Ranch Salad Dressing – The dressing that will make you want to have a salad everyday!

Low fat, low sodium ranch dressing

Low fat, low sodium ranch dressing

As promised to some of my clients this week…my final version of homemade ranch salad dressing!

This dressing is truly amazing in flavor, and doesn’t need fat or salt to taste great. It also gets better after 24-hours.

I love to add dressings, and sauces to my food, but they can be very high in calories, and not to mention sodium. I have been working on creating great salad dressings that won’t affect the waste line…and to help people get enthusiastic about eating salad and veggies. I’ve also been really challenged by Lisa Leake (100 Days of Real Food). She is doing a stealer job of avoiding processed foods, and her blog is always giving me great ideas to pass along to my clients.

The next time you pick up a bottle of ranch dressing at the store, take a look at the ingredient list. Whether it is low fat, reduced fat or full fat, the ingredient list is long…and most of the time there are binders, additives and preservatives that are not specifically harmful, but why consume them when you can have the natural version?

Hope you enjoy

Nutrition facts for Ranch Dressing

Nutrition facts for Ranch Dressing

Homemade Ranch Salad Dressing (Print)

Makes 9 servings (4 tbps = 1 servings)…that’s a lot of dressing!

1 serving =50 calories

INGREDIENTS
1 clove GARLIC, RAW
1 cup MILK, 1%
1 tsp LEMON JUICE, canned or bottled
1/4 cup MAYONNAISE, LIGHT
3 tbsp SOUR CREAM, LIGHT
2 tbsp ONION FLAKES, DEHYDRATED
2 tbsp PARSLEY, DRIED
2 tbsp CHIVES, FREEZE DRIED
2 tsp PEPPER, BLACK, GROUND
1 tbsp FLAX SEED, GROUND

In a food processor or magic bullet, pulse the garlic until well chopped. Then add milk and lemon juice. Stir to combine and let stand for 10 to 15 minutes (The mixture will begin to curdle). Milk and lemon juice is the basic recipe for buttermilk. If you are one to have buttermilk in the fridge, then use 1 cup buttermilk, but for those who don’t use buttermilk on a regular basis, this is a good substitute.

Then add the remaining ingredients to the food processor or bullet. Pulse.

Note: Using dried spices give the salad dressing a milder taste than if you used fresh ingredients. If you want a stronger ranch flavour, use all fresh herbs and onion (not flakes).

If you like a thin salad dressing, you can stop here. Transfer your dressing to a mason jar and you are done. If you like a thick salad dressing, continue reading.

Thickener: Add 1 tbsp of ground flax seed. More is not better. Ground flax works by becoming a gel when it get wet. So it is a great flavourless thickener, but too much can be gross.

So add 1 tbsp of ground flax to your salad dressing, pulse for a quick 2-3 seconds and then wait about a minute, and your salad dressing will thicken up.

Enjoy!

My daughter perfecting her knife skills. Getting ready to dip her peppers in ranch dressing.

My daughter perfecting her knife skills. Getting ready to dip her peppers in ranch dressing.

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About alittlenutrition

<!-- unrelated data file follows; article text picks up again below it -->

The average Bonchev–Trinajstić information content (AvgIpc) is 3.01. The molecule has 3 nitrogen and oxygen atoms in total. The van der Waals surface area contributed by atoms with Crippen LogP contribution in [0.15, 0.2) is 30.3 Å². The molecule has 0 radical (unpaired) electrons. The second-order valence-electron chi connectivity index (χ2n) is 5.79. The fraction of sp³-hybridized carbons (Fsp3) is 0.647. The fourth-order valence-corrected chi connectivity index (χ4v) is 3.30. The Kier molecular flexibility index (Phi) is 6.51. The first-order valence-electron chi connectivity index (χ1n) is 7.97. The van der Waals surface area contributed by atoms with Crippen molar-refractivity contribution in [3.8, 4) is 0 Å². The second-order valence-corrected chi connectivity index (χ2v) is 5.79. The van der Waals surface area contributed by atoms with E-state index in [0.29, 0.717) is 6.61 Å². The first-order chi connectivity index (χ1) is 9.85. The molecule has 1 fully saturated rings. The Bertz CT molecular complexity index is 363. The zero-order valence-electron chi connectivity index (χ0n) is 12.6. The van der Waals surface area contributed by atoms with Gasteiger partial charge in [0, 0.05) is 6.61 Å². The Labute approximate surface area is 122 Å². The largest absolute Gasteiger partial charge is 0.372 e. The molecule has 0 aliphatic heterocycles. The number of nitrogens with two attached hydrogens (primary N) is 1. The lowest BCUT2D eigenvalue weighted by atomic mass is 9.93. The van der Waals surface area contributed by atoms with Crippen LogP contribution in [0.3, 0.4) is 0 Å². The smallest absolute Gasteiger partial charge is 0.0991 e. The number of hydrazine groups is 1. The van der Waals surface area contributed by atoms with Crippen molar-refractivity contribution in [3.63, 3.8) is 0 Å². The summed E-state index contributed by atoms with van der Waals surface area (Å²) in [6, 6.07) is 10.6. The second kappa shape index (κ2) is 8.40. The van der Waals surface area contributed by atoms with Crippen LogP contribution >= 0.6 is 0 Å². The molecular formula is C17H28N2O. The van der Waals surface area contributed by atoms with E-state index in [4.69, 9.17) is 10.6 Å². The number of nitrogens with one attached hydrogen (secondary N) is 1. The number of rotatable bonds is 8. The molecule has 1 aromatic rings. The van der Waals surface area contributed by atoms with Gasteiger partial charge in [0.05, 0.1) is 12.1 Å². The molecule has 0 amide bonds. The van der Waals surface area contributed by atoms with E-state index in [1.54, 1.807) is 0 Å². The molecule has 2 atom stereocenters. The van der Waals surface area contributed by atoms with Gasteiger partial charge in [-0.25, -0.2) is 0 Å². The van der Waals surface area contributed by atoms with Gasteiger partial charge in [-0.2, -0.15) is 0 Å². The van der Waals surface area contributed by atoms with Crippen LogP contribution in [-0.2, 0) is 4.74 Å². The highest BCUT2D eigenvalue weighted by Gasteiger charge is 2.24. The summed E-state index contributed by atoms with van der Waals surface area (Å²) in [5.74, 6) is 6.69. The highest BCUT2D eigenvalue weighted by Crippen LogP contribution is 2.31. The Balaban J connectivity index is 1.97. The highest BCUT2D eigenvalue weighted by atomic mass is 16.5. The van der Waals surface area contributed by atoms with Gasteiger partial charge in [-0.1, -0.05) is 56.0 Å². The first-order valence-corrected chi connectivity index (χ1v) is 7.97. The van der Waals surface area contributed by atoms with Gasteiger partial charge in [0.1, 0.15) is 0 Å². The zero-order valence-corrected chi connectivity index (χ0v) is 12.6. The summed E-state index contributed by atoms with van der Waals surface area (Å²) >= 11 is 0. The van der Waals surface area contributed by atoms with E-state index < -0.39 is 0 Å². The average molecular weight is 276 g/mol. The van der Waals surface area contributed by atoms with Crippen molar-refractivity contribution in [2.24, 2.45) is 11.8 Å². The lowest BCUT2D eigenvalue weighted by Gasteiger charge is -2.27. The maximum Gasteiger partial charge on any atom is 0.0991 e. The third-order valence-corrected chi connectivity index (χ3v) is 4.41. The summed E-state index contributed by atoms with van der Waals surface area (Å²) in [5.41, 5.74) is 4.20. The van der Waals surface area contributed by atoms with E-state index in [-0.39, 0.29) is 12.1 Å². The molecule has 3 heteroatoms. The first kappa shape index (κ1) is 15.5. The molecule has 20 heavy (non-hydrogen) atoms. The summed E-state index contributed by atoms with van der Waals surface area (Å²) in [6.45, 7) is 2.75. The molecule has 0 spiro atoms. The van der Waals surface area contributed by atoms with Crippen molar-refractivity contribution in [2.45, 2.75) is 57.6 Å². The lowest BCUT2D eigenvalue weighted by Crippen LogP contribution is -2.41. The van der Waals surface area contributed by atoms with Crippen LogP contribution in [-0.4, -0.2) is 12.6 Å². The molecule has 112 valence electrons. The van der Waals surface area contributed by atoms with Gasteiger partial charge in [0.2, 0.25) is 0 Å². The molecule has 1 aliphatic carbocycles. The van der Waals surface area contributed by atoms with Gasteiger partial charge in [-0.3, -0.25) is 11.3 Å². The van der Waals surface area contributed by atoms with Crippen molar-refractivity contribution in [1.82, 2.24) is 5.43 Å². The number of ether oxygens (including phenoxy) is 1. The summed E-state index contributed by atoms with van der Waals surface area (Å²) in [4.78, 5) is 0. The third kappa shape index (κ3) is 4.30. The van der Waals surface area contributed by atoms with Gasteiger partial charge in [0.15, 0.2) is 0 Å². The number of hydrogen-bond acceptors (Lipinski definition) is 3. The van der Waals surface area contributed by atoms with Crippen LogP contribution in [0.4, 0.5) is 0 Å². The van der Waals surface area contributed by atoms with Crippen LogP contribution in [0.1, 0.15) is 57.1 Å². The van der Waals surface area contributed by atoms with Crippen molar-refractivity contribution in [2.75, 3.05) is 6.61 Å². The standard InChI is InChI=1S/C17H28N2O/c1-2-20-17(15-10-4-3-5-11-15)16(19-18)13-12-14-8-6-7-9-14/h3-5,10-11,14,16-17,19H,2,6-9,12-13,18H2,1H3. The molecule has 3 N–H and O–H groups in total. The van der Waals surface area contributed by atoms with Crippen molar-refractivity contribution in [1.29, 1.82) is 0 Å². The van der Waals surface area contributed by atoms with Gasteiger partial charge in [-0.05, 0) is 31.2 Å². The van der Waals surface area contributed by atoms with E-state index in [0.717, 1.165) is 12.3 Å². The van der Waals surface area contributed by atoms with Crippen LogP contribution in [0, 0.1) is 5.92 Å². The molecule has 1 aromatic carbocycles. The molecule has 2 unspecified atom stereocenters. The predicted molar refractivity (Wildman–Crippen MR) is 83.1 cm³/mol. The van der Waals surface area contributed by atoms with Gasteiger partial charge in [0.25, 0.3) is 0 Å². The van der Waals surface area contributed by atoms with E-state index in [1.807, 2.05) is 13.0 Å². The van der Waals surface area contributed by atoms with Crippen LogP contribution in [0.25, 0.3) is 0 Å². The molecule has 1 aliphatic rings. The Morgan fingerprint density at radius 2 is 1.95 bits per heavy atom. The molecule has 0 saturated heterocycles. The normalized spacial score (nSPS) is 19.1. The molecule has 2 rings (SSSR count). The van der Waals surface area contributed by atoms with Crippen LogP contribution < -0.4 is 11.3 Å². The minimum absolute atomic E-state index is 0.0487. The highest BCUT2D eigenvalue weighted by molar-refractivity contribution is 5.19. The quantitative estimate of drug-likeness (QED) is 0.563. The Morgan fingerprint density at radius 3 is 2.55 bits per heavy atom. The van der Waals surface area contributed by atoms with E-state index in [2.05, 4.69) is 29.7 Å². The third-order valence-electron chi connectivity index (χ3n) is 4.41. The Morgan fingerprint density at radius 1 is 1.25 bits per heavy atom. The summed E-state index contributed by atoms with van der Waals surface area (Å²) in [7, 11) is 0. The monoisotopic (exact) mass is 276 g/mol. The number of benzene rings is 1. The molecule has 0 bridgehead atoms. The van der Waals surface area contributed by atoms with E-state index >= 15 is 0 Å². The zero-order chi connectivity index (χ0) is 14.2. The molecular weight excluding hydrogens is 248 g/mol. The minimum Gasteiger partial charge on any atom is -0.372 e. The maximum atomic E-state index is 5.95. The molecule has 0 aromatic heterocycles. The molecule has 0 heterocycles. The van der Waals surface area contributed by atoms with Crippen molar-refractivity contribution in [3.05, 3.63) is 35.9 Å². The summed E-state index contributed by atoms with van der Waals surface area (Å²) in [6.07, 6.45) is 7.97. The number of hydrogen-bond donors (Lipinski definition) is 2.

Susan is passionate about teaching others how to achieve optimal health and wellness by taking the confusion out of nutrition and promoting fun ways to stay active. Susan has been a certified fitness instructor for over 8 years and enjoys teaching yoga, pilates, and fitball classes at Elite Fitness and Dance. However, her main interest in nutrition has led her in the direction of becoming a registered dietitian. Susan completed her undergrad in Human Nutritional Science at the University of Manitoba and has recently completed her dietetic internship with the Winnipeg Regional Health Authority. Currently she is now combining her fitness skills with her nutrition knowledge and offering comprehensive nutritional and lifestyle coaching. Prior to becoming a dietitian, Susan worked as a sales executive for a variety of paint manufactures for over 10 years. She created innovative sales initiatives and marketing programs for corporate and independent retails stores. Now with her knowledge of nutrition and her business experience, she helps restaurants and food service operations create healthier meals options for their customers. Susan is highly involved in community health promotion, as she has been appointed to sit on the Recreation and Wellness Commission of Niverville and the Chair person for the South Eastman RHA District Health Advisory Council Western division. She is the co-founder of former the Niverville Active Living and she has put on many community health promotion activities such as: * Lose It For Life - Weight loss / Lifestyle Transformation program * Family Fitness Month…Win A Will Contest * Niverville Fair ~ Smoothie Booth * Community Cholesterol Reduction Challenge * Cooking On A Budget * Couch Potato Race She is a member of the College of Dietitians of Manitoba, Dietitians of Canada, Manitoba Fitness Council and the Canadian Obesity Network. In her spare time, Susan enjoys cooking for her family, gardening, photography and being physically active outdoors with her husband and friends.
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